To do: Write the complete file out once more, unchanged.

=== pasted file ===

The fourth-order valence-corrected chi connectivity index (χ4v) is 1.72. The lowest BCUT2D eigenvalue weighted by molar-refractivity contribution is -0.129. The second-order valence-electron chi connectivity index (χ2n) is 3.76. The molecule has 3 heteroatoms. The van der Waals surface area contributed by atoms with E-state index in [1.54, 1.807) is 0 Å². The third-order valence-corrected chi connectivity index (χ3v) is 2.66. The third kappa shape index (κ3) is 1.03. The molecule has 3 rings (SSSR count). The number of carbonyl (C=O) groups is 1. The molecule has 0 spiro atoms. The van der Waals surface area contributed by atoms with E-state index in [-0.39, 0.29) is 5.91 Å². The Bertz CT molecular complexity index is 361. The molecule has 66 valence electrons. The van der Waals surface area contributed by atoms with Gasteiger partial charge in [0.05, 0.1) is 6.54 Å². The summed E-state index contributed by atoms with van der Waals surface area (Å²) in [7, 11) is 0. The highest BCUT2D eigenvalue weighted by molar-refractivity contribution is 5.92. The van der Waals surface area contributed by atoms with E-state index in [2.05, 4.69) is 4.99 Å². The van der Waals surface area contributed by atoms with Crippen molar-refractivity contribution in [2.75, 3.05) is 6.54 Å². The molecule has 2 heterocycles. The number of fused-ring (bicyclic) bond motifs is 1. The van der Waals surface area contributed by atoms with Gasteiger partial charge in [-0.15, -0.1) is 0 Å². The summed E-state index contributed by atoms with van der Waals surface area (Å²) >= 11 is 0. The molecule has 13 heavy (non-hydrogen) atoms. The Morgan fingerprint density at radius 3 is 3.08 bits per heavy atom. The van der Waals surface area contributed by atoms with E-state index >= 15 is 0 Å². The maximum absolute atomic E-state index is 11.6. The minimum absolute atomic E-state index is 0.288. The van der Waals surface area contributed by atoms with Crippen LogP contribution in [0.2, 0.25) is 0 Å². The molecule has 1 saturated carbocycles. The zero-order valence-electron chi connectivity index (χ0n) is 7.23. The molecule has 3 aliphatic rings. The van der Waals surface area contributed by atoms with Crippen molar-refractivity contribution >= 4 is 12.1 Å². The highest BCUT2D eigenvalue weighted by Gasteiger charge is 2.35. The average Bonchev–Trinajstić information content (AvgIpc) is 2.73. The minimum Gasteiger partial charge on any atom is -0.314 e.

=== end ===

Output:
The fourth-order valence-corrected chi connectivity index (χ4v) is 1.72. The lowest BCUT2D eigenvalue weighted by molar-refractivity contribution is -0.129. The second-order valence-electron chi connectivity index (χ2n) is 3.76. The molecule has 3 heteroatoms. The van der Waals surface area contributed by atoms with E-state index in [1.54, 1.807) is 0 Å². The third-order valence-corrected chi connectivity index (χ3v) is 2.66. The third kappa shape index (κ3) is 1.03. The molecule has 3 rings (SSSR count). The number of carbonyl (C=O) groups is 1. The molecule has 0 spiro atoms. The van der Waals surface area contributed by atoms with E-state index in [-0.39, 0.29) is 5.91 Å². The Bertz CT molecular complexity index is 361. The molecule has 66 valence electrons. The van der Waals surface area contributed by atoms with Gasteiger partial charge in [0.05, 0.1) is 6.54 Å². The summed E-state index contributed by atoms with van der Waals surface area (Å²) in [7, 11) is 0. The highest BCUT2D eigenvalue weighted by molar-refractivity contribution is 5.92. The van der Waals surface area contributed by atoms with E-state index in [2.05, 4.69) is 4.99 Å². The van der Waals surface area contributed by atoms with Crippen molar-refractivity contribution in [2.75, 3.05) is 6.54 Å². The molecule has 2 heterocycles. The number of fused-ring (bicyclic) bond motifs is 1. The van der Waals surface area contributed by atoms with Gasteiger partial charge in [-0.15, -0.1) is 0 Å². The summed E-state index contributed by atoms with van der Waals surface area (Å²) >= 11 is 0. The molecule has 13 heavy (non-hydrogen) atoms. The Morgan fingerprint density at radius 3 is 3.08 bits per heavy atom. The van der Waals surface area contributed by atoms with E-state index >= 15 is 0 Å². The maximum absolute atomic E-state index is 11.6. The minimum absolute atomic E-state index is 0.288. The van der Waals surface area contributed by atoms with Crippen LogP contribution in [0.2, 0.25) is 0 Å². The molecule has 1 saturated carbocycles. The zero-order valence-electron chi connectivity index (χ0n) is 7.23. The molecule has 3 aliphatic rings. The van der Waals surface area contributed by atoms with Crippen molar-refractivity contribution >= 4 is 12.1 Å². The highest BCUT2D eigenvalue weighted by Gasteiger charge is 2.35. The average Bonchev–Trinajstić information content (AvgIpc) is 2.73. The minimum Gasteiger partial charge on any atom is -0.314 e.